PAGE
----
Ottawa's health unit rushes to open its own supervised injection site

With opioid overdoses rising, Ottawa Public Health is scrambling to open its own supervised injection site in the ByWard Market, just weeks after a pop-up tent opened nearby in Lowertown.

Health officer Dr. Isra Levy said Tuesday that the opioid crisis has created an urgent need in the city to expand existing harm reduction services, including supervised injection sites.

“It is my intent to begin to offer these services as soon as we can responsibly do so, and we are aiming to achieve that within the next two weeks,” Levy told the board of health in a memo. Levy said he believes he has the authority to do it without direct approval from the board, but he’ll ask for a vote on his plan at the next health-board meeting on Monday.

The site would be in a health-unit building at 179 Clarence St. in the ByWard Market, but would be operated by the Sandy Hill Community Health Centre. That clinic, at Rideau and Nelson streets, is planning to open a permanent supervised injection site and has federal approval for it, but it won’t be ready to go until the end of October. And, Levy wrote, drug users are in danger now.

“To date in 2017, we are seeing an average of nearly 120 emergency room visits for suspected opioid overdose each month in Ottawa, compared with fewer than 100 per month in 2016,” his memo said.

“Starting in June 2017, there has been a significant increase in opioid overdoses in Ottawa. Ottawa Paramedic Services reported over double the number of naloxone (a drug that can reverse opioid overdoses) administrations during June compared with the monthly average during January to May. There has also been a 22-per-cent increase in suspected opioid overdose-related emergency department (ED) visits during June, July and August, compared with January through May.”

The problem is street drugs like heroin that have been laced with fentanyl and carfentanil. They’re all opioids, all with generally similar effects on users, but the latter two are much more powerful. They’re appealing to suppliers and dealers because they’re easier to transport and conceal, but dangerous to users who can’t be sure how potent their drugs are. The difference between a “normal” dose of fentanyl and a deadly one can be the size of a few grains of sand.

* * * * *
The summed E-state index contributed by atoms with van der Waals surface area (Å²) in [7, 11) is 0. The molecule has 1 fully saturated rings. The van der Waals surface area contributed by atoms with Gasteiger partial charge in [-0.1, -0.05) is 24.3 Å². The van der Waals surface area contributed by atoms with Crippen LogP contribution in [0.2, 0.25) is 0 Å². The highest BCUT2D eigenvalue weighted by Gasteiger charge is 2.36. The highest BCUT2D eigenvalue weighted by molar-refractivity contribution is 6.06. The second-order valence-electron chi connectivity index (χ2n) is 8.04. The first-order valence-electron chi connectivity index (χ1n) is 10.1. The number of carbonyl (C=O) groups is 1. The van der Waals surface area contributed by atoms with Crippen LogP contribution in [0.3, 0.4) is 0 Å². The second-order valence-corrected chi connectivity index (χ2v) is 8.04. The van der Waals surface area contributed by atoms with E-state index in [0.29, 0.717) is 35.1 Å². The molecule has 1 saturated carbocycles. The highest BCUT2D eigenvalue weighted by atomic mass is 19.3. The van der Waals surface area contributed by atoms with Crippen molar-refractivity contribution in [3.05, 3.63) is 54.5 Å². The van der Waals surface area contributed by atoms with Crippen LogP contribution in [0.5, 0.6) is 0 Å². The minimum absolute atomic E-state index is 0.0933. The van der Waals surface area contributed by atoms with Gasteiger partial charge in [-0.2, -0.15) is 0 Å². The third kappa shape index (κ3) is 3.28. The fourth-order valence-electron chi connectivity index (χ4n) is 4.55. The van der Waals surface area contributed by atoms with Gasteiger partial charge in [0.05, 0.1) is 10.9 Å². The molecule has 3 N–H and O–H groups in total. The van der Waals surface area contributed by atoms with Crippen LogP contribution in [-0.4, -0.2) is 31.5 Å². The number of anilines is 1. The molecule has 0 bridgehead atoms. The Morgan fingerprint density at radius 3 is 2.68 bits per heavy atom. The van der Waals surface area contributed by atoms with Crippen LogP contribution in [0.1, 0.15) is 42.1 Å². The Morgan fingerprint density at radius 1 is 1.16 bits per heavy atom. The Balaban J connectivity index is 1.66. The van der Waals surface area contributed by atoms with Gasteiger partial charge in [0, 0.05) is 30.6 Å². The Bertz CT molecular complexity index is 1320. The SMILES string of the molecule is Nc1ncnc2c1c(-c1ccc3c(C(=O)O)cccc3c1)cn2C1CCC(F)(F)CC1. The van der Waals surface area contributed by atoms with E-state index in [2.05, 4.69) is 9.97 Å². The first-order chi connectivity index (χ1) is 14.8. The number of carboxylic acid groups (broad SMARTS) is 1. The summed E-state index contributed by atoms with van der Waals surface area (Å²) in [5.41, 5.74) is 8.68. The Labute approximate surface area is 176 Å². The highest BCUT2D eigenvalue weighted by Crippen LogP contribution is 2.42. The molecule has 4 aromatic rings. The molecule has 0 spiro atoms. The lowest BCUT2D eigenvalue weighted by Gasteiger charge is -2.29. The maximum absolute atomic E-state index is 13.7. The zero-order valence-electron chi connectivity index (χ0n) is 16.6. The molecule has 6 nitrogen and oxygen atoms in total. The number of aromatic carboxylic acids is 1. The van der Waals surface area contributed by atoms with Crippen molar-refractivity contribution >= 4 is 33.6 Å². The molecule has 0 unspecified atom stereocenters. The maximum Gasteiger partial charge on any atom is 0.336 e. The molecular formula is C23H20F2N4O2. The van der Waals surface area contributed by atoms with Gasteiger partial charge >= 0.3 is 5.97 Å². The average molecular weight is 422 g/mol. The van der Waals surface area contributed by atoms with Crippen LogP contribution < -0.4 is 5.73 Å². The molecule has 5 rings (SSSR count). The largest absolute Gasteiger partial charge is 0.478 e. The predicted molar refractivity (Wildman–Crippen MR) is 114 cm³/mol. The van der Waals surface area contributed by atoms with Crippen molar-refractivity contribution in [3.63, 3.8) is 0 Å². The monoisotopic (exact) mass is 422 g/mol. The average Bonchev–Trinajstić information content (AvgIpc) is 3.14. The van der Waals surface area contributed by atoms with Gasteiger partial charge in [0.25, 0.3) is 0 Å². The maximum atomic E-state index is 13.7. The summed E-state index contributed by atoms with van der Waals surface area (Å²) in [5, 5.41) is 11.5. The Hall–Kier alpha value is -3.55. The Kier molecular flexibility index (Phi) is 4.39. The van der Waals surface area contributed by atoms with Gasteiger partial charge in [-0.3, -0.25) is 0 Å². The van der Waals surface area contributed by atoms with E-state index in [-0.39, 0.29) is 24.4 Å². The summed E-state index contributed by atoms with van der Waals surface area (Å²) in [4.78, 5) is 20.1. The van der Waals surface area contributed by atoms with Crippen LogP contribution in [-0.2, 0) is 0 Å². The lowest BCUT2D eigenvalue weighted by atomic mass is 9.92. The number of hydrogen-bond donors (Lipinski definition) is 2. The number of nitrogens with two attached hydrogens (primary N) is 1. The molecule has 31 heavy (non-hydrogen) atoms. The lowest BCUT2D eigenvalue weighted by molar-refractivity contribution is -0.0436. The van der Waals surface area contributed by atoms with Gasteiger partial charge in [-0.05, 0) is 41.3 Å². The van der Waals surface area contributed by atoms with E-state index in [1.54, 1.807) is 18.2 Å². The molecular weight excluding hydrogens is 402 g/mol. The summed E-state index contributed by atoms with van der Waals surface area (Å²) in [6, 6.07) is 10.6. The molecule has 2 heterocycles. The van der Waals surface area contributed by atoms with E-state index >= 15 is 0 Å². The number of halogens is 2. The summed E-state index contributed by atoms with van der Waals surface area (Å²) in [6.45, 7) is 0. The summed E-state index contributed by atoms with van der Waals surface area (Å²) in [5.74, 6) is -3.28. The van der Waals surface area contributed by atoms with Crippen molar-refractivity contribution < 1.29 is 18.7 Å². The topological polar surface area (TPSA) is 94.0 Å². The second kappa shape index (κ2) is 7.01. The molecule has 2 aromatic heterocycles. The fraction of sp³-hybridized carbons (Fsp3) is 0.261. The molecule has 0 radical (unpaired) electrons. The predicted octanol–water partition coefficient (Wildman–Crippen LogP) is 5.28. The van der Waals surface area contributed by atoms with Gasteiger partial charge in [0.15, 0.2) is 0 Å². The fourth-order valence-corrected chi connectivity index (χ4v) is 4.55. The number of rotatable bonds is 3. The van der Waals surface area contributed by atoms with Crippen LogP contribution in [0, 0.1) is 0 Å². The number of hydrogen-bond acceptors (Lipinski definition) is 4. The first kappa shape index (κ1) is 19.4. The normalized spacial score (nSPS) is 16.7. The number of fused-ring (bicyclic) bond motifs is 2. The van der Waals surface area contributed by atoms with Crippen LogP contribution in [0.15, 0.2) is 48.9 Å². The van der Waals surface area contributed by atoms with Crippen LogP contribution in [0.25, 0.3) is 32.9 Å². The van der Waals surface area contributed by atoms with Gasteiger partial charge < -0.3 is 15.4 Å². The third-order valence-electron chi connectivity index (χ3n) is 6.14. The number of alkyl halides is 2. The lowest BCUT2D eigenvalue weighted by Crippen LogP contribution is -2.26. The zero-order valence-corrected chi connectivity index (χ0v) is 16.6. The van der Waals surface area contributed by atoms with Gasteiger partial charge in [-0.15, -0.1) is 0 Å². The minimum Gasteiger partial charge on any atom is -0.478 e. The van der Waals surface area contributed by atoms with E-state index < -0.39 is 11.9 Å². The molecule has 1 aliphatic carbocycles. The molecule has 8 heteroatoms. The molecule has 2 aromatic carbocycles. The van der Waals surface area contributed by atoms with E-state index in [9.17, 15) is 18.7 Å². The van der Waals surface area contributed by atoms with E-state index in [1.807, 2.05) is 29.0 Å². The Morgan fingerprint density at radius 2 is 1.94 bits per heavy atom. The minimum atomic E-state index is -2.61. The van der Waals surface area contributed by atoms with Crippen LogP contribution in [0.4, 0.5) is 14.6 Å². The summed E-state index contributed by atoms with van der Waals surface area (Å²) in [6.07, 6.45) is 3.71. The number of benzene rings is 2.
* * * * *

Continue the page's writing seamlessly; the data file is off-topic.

The trends in Ottawa “are very concerning,” Levy said during a press conference Tuesday. Not only are emergency room visits for suspected opioid overdoses increasing steadily, but community groups say there are increasing numbers of overdoses and opioid-related deaths that may not be seen by emergency departments, paramedics or police, Levy said. In 2016, there were 40 opioid-related deaths in Ottawa, a number that has gone up every year for the past five years.

“This is having a devastating impact throughout North America and it is impacting communities across Canada, including right here in Ottawa.”

A supervised injection site is meant to reduce the danger of drug use by having trained staff around to help if a user overdoses.

A group called Overdose Prevention Ottawa started its own “pop-up” injection site in Raphael Brunet Park two weeks ago. Copying models in Vancouver and Toronto, volunteers staff a tent in the park — a little patch of grass by a parking lot in Lowertown — for three hours a day. Levy’s health unit has chosen to treat the pop-up site as a form of “peer support,” an extension of the health unit’s efforts to teach drug users how to look out for each other.

Levy said the pop-up site was “part of the dynamic” in Ottawa Public Health’s decision to open an interim site on Clarence Street. He steered away from questions about whether the pop-up site should close down once the interim site opens, but he noted hygiene and safety are both better at regulated sites within buildings than sites set up in public spaces.

He also said it is clear there is a need for the service in the ByWard Market, but wouldn’t commit to whether the Clarence Street site should become permanent. “We will examine that question. We will be monitoring it closely.”

Since the Sandy Hill centre has permission from Health Canada to run a permanent supervised injection site, it would manage the temporary one at the Clarence Street building, Levy wrote, provided Health Canada is OK with stretching its approval to cover the health unit’s premises. He said the plan is to have the site open seven days a week, morning and night.

Mayor Jim Watson opposes supervised injection sites but has stayed out of the way as the board of health has given Levy the go-ahead to help outside groups like the Sandy Hill Community Health Centre start them (other community health clinics are interested in following). Not having the health unit itself run an injection site has been important to keeping city councillors on side.

On Tuesday, Watson applauded the initiative “to bring a more permanent place where people can go and get the help they need. My hope is the proper notifications and approvals can be achieved relatively quickly.”

Watson said he hopes the opening of the permanent site will mean the end of the pop-up site.

“My view is that the pop-up site is not legal, it’s not authorized, and my hope is they will cooperate and recognize there is a site in the geographic area that they are serving and that they work at the new site with public health and Sandy Hill.”

Levy’s memo noted that the situation is evolving quickly.

“As (health-board) members will appreciate, this situation is evolving rapidly. I am grateful for your confidence in enabling me to take the steps outlined above, which I have deemed necessary.”

By Elizabeth Payne and David Reevely
Source: Ottawa Citizen